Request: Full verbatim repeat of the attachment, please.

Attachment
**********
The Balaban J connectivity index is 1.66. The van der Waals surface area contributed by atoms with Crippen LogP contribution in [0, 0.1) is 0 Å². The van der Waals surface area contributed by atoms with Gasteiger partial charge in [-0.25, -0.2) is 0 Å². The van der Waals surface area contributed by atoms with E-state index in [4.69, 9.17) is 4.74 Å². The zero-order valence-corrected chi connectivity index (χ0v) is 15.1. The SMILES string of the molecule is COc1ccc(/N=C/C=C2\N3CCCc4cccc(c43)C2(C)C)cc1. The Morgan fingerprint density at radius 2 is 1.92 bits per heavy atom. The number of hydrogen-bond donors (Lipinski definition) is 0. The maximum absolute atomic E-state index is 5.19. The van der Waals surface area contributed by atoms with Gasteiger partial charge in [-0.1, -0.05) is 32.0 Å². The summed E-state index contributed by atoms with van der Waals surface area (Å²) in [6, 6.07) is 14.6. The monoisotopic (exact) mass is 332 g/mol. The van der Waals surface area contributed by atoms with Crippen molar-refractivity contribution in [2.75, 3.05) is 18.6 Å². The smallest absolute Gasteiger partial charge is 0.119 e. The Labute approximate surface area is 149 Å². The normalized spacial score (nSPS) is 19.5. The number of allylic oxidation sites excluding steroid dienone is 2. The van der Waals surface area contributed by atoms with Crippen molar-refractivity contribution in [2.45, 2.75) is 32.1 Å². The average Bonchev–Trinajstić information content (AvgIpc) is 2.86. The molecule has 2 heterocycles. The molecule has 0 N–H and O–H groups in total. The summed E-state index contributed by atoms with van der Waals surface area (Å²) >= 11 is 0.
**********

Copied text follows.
The Balaban J connectivity index is 1.66. The van der Waals surface area contributed by atoms with Crippen LogP contribution in [0, 0.1) is 0 Å². The van der Waals surface area contributed by atoms with Gasteiger partial charge in [-0.25, -0.2) is 0 Å². The van der Waals surface area contributed by atoms with E-state index in [4.69, 9.17) is 4.74 Å². The zero-order valence-corrected chi connectivity index (χ0v) is 15.1. The SMILES string of the molecule is COc1ccc(/N=C/C=C2\N3CCCc4cccc(c43)C2(C)C)cc1. The Morgan fingerprint density at radius 2 is 1.92 bits per heavy atom. The number of hydrogen-bond donors (Lipinski definition) is 0. The maximum absolute atomic E-state index is 5.19. The van der Waals surface area contributed by atoms with Gasteiger partial charge in [-0.1, -0.05) is 32.0 Å². The summed E-state index contributed by atoms with van der Waals surface area (Å²) in [6, 6.07) is 14.6. The monoisotopic (exact) mass is 332 g/mol. The van der Waals surface area contributed by atoms with Crippen molar-refractivity contribution in [2.75, 3.05) is 18.6 Å². The smallest absolute Gasteiger partial charge is 0.119 e. The Labute approximate surface area is 149 Å². The normalized spacial score (nSPS) is 19.5. The number of allylic oxidation sites excluding steroid dienone is 2. The van der Waals surface area contributed by atoms with Crippen molar-refractivity contribution in [2.45, 2.75) is 32.1 Å². The average Bonchev–Trinajstić information content (AvgIpc) is 2.86. The molecule has 2 heterocycles. The molecule has 0 N–H and O–H groups in total. The summed E-state index contributed by atoms with van der Waals surface area (Å²) >= 11 is 0.